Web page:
Historically, the Wyoming Cowboys have struggled to build a winning football program in the Mountain West Conference. 1999 was the inaugural season of the Mountain West Conference. That season, the Cowboys finished 7-4 under third-year coach, Dana Dimel. Following the season, Dimel became the head coach at the University of Houston. Since that time, Wyoming has not had a football coach who finished with an overall winning record during his tenure with the Cowboys.
However, things appear to be changing in Laramie. This season, Craig Bohl enters Year 5 as head coach at Wyoming, coming off of consecutive, eight-win seasons. Prior to coming to Laramie, Bohl helped build North Dakota State into an FCS power-house that won three-straight championships. Since leaving Fargo, the Bison have continued where Bohl left off, winning 3 of the last 4 FCS Championships. Bohl is a program-builder.
While his first two seasons at Wyoming were rough with Wyoming winning only 4 games in 2014 and 2 games in 2015, Bohl did not take shortcuts. Instead of looking for JUCO recruits that would help the depth chart immediately, Bohl focused on recruiting the vast majority of his players from high school and developing them along over the course of 4 to 5 years of eligibility. The early growing pains from changing systems under a new coaching staff paired with the initial youth on the roster mixed with inheriting players recruited by the previous coaching staff were predictable. However, the youth movement started yielding dividends the past couple of seasons in Years 3 & 4 under Bohl. During this time, Wyoming further committed to Bohl’s vision of the Cowboys as a developmental program by constructing the High Altitude Performance Center. The 44 million dollar complex is designed to help further the development and training for Wyoming athletics. Meanwhile, Bohl now has a team with a roster full of his own recruits that he will now have the benefit of using these top facilities to help develop his own players.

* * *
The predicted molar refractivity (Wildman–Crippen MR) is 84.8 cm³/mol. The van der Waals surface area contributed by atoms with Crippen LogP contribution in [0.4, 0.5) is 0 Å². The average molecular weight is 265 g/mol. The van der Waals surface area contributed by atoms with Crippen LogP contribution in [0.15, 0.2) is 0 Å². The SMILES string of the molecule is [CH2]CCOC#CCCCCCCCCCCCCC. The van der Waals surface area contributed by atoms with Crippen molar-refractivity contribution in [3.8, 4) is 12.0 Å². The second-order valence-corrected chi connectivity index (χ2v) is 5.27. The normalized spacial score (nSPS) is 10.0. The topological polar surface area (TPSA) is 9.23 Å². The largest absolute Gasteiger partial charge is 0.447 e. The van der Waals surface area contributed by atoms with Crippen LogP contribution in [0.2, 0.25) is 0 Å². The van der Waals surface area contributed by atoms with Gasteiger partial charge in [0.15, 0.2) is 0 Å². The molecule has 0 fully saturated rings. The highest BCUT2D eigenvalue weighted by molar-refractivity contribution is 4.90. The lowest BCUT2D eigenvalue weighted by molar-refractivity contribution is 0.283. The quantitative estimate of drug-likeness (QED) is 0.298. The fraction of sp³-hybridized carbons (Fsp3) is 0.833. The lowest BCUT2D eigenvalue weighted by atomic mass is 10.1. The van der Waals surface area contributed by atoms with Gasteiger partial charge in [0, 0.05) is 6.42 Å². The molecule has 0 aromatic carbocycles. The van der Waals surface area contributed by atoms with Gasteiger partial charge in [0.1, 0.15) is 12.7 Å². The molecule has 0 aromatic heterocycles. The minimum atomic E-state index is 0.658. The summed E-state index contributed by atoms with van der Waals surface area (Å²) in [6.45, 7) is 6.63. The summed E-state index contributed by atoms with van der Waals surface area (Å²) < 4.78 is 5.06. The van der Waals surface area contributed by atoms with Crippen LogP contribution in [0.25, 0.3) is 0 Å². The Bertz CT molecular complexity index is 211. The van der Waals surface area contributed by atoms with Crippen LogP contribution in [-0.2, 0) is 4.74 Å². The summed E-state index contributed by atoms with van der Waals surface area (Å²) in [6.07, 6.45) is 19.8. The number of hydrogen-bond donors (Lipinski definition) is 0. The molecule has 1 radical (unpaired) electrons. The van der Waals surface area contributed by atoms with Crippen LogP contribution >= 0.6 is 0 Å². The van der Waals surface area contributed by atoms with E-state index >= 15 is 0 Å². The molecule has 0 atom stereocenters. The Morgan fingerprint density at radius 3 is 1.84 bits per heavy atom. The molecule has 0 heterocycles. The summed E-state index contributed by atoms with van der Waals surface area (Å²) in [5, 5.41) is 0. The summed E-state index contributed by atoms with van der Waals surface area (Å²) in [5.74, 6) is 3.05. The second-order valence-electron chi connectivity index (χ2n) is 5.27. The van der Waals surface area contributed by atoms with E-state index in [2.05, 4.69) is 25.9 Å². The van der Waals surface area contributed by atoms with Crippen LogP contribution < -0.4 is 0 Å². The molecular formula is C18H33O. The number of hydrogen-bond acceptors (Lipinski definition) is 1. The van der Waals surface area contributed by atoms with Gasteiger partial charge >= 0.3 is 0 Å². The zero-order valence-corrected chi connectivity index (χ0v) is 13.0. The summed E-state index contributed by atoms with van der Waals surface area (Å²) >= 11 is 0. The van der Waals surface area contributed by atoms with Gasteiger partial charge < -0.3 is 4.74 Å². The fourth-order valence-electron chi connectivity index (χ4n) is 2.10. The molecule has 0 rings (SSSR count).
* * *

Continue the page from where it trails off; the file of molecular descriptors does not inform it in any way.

Further committing to the long-term vision, Bohl signed an extension at Wyoming through 2023 near the end of 2016. This is how you go about trying to build a sustainable football program. One that might finally be poised to become a consistent winner in the Mountain West Conference.
Reasons for optimism: The Wyoming offense returns a lot of experience. Wyoming lost much of the skill position talent surrounding Josh Allen from the offense after the 2016 season. As such, Wyoming had a lot of inexperienced players on the 2017 offense that now have a season’s worth of experience and another year of development in the program that can be put onto the field this fall.